Sunday, September 16, 2007

Standard roller chain drive design

A chain is a power transmission element made as a series of pin-connected links. The design provides for flexibility while enabling the chain to transmit large tensile forces. When transmitting power between rotating shafts, the chain engages mating toothed wheels, called sprockets.

The most common type of chain is the roller chain, in which the roller on each pin provides exceptionally low friction between the chain and the sprockets. Other types include a variety of extended link designs used mostly in conveyor applications.

Roller chain is classified by its pitch, the distance between corresponding parts of adjacent links. The pitch is usually illustrated as the distance between the centers of adjacent pins. Standard roller chain carries a size designation from 40 to 240. The digits (other than the final zero) indicate the pitch of the chain in eighths of an inch. For example, the no. 100 chain has a pitch of 10/8 or in. A series of heavy-duty sizes, with the suffix H on the designation (60H-240H), has the same basic dimensions as the standard chain of the same number except for thicker side plates. In addition, there are the smaller and lighter sizes: 25, 35, and 41.

Manufacturers supply the average tensile strengths of the various chain sizes. These data can be used for very low speed drives or for applications in which the function of the chain is to apply a tensile force or to support a load. It is recommended that only 10% of the average tensile strength be used in such applications. For power transmission, the rating of a given chain size as a function of the speed of rotation must be determined.

A variety of attachments are available to facilitate the application of roller chain to conveying or other material handling uses. Usually in the form of extended plates or tabs with holes provided, the chain attachments make it easy to connect rods, buckets, parts pushers, part support devices, or conveyor slats to the chain.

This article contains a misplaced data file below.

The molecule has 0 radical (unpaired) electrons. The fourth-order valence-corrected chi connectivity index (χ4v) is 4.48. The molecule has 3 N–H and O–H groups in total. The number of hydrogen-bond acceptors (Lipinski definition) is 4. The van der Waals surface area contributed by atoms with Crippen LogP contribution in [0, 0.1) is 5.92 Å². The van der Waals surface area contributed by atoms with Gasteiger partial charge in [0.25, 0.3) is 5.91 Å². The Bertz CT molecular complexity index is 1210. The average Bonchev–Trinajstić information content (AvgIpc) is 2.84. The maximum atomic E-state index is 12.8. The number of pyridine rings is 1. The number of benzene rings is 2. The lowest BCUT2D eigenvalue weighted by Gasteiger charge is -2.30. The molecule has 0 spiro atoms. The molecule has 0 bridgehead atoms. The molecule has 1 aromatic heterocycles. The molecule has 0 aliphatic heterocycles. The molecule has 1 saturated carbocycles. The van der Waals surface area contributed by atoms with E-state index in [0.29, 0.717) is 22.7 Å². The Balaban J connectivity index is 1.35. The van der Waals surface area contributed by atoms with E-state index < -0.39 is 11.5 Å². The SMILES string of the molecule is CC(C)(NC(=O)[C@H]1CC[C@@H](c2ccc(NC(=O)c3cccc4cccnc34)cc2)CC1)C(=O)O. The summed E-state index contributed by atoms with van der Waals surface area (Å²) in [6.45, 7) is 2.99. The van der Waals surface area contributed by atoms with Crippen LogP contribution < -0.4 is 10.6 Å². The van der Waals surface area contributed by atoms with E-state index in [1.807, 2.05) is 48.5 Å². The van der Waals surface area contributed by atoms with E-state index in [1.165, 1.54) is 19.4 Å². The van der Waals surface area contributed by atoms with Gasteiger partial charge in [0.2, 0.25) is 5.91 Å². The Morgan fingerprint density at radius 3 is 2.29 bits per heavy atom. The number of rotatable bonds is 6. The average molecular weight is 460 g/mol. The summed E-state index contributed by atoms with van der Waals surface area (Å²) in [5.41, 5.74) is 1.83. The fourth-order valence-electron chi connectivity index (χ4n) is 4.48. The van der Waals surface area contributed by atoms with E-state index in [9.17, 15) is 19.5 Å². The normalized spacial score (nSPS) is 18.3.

The rating of chain for its power transmission capacity considers three modes of failure:
  1. Fatigue of the link plates due to the repeated application of the tension in the tight side of the chain
  2. Impact of the rollers as they engage the sprocket teeth
  3. Galling between the pins of each link and the bushings on the pins.
The ratings are based on empirical data with a smooth driver and a smooth load (service factor = 1.0) and with a rated life of approximately 15,000 h. The important variables are the pitch of the chain and the size and rotational speed of the smaller sprocket. Lubrication is critical to the satisfactory operation of a chain drive. Manufacturers recommend the type of lubrication method for given combinations of chain size, sprocket size, and speed.

The standard sizes of chain are:
  • no. 25 (1/4 in)
  • no. 35 (0.375 in)
  • no. 40 (1/2 in)
  • no. 41 (1/2 in)
  • no. 50 (0.625 in)
  • no. 60 (3/4 in)
  • no. 80 (1.00 in)
  • no. 100 (1.25 in)
  • no. 120 (1.5 in)
  • no. 140 (1.75 in)
  • no. 160 (2 in)
  • no. 180 (2.25 in)
  • no. 200 (2.5 in)
  • no. 240 (3 in)
These are typical of the types of data available for all chain sizes in manufacturers' catalogs. Notice these features of the data: